A tight state budget and political maneuvering are combining to brighten the prospect for approval of slot machines at racetracks in Illinois. But reluctance on the part of key political leaders to take the lead on expanded gaming still looms as a large roadblock to approval of the proposal.
The biggest boost for slots-at-tracks may have come from Gov. Rod Blagojevich's April 9 budget proposal to again hike the state tax on riverboat casinos. The freshman Democrat, trying desperately to plug a multi-billion-dollar hole in state finances, suggested raising the tax from 50% to as much as 70% for the most successful casinos.
Financial analysts and political opponents quickly pointed out that any such increase would make it much more difficult for the state to auction off the currently unused 10th riverboat casino license. The sale of that license is another key piece in the governor's financial jigsaw puzzle. So a big tax hike could be counterproductive to the overall revenue picture.
Racetracks currently are entitled to a share in the revenue of a 10th casino. Several track lobbyists, however, have indicated they would forfeit that entitlement in favor of on-track slots.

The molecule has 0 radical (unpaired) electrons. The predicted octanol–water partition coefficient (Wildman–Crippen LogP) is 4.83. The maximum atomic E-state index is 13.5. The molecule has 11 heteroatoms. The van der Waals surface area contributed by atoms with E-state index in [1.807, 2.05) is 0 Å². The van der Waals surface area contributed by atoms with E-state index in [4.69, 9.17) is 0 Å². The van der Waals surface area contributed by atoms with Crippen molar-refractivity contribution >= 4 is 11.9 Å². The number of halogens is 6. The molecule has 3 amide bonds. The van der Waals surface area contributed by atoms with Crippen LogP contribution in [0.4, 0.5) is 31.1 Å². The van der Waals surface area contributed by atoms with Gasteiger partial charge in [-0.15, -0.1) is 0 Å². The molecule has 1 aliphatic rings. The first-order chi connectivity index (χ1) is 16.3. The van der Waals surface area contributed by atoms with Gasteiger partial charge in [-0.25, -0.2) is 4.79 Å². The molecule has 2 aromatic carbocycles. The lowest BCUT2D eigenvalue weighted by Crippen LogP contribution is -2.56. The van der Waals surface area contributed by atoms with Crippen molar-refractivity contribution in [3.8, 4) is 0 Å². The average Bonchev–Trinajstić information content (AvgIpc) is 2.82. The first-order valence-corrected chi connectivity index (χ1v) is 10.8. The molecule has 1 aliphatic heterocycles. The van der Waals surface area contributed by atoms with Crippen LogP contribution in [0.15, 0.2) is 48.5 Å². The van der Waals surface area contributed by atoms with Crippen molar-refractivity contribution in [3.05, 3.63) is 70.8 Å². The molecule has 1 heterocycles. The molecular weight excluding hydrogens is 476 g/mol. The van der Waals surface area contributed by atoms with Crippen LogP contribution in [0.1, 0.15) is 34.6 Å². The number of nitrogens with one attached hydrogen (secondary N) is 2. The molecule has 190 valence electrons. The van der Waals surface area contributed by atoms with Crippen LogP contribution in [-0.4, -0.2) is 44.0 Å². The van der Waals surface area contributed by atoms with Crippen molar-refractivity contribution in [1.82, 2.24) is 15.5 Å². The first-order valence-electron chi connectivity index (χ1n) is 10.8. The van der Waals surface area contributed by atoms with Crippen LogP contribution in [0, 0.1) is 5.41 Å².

A compromise package, including expanded gaming stations at existing riverboat casinos and authorization for slots at tracks, appears to be one of the few alternatives.
Blagojevich, who campaigned last fall against "expansion" of gaming, said he "would hope that we can balance our budget without having to go that direction." But other influential legislators said alternatives are more likely and that they plan to draft legislation accordingly.
House Speaker Michael Madigan may be the most formidable barrier to the tracks-at-slots piece. Spokesman Mark Brown said the speaker likely will not support authorization of slot machines at tracks.
"He believes the tracks are a place for horses to race and probably ought to be confined to that," Brown told the Arlington Heights Daily Herald
Since it is unlikely that Blagojevich or the General Assembly can produce a balanced budget without additional gaming revenue of some sort, most observers believe a deal will be cut before the session ends in May.
Lobbyists for several major national gaming companies have joined the debate, hoping to play a role in any expansion.
Nonetheless, recent legislative history is replete with failed attempts to forge compromises between tracks, casinos, and state regulators.